My Evening Herald column from tonight’s newspaper
In American politics they refer to a policy issue that is so controversial or highly charged that it is dangerous for any politician to dare touch it as a”third rail” issue. Third rail being a reference to the electrified third rail of a metro or train system.
As we have recently seen both here and in the US, abortion is just such a classic third rail issue.
The last thing the Taoiseach and his Ministers want right now is a divisive argument within the Fine Gael parliamentary party. The party leadership is determined to quell the growing unrest.
Over the past few days we have seen and heard a series of backbench Fine Gael TDs coming out to state their own views on what should be in and what should not be in the legislation the government must produce to comply with the European Court of Human Rights judgment.
But will Enda Kenny’s tough words from Cardiff yesterday, telling these TDs that they must back whatever legislation the government produces be enough to keep them in line?
Is this the Taoiseach being a strong and determined leader or it is him doing an impression of what he thinks a strong leader should look like?
At a parliamentary party meeting Last July it was reported that anywhere up to 15 TDs had put the Taoiseach on notice that they would oppose legislation that would pave the way for abortion.
More importantly, in the context of the current situation they sought assurances from Kenny that the findings of the expert group on abortion would be discussed with them before they were brought to Cabinet.
While they did not get that assurance, they will not be happy to see the Government adopt a position without proper consultation with them.
In fairness, the Taoiseach can argue that the tragic events of recent weeks have hurried matters along and robbed him and them of the time and space in which to consider the expert group’s findings.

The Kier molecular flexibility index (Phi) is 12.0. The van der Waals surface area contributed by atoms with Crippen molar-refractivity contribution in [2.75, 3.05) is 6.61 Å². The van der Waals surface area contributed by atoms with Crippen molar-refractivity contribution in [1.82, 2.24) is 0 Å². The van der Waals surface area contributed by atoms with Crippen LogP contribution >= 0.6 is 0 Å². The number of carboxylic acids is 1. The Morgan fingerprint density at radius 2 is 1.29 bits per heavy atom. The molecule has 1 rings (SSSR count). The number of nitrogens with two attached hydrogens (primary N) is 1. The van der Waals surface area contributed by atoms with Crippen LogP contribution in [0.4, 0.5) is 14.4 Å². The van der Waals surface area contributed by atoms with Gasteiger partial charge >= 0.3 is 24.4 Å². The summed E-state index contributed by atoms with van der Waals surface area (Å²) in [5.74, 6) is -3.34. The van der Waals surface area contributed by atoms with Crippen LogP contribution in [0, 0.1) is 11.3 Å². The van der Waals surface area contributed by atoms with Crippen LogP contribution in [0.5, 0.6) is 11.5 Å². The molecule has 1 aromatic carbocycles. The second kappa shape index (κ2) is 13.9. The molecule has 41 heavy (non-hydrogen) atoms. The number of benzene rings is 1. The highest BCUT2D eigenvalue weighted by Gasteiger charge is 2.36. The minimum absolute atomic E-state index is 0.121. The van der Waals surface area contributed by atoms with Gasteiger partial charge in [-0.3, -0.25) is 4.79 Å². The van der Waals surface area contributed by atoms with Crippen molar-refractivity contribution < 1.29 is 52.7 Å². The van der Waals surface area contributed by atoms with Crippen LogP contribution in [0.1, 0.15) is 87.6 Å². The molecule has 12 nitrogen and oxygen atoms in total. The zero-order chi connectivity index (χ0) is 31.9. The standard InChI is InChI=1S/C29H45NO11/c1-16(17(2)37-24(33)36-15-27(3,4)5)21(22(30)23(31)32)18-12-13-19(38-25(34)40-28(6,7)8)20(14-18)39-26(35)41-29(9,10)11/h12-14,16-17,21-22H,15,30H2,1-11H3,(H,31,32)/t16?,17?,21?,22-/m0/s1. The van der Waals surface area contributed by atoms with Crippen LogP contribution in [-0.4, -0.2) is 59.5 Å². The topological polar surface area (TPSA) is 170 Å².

But will this sizeable group of back benchers be calmed and silenced so easily.
The timing could not be worse with one of the toughest budgets this government is going to have to introduce barely a week away.
Yes, the government has a big majority, but it cannot afford to lose too many overboard. So far Fine Gael has lost one TD, over Roscommon hospital. Those this pales in comparison to the four TDs that Labour has lost, included two former Junior Ministers.
Is this really the best of times for a Taoiseach to be publicly warning TDs that they will be expected to vote the right way or lose the whip? It is hard to argue that your back benchers should be using the parliamentary party room to air their views in private when you deliver that rebuke yourself very publicly.
This is the second time, in just over a week, that we have seen the Taoiseach resort to such megaphone diplomacy. Last week it was his ill judged and, frankly, insensitive public call on Praveen Halappanavar to meet with the Chairman of the inquiry into his wife’s death delivered on the floor of the Dáil.
As we saw that call was particularly ineffective as Mr Halappanavar graciously, but firmly, resisted Enda Kenny’s entreaties to back down.
Will his call this week to his back benchers be any more effective? Only if it is backed up with direct contacts and clear communications from the Whip’s office.
Backbenchers do not like being taken for granted, especially when they feel the governments plans and ideas run contrary to those of their own grassroots. Enda Kenny needs to remember that real leadership is about more than just being seen to be in charge, it is about convincing people they are doing the right, not just telling them to do it.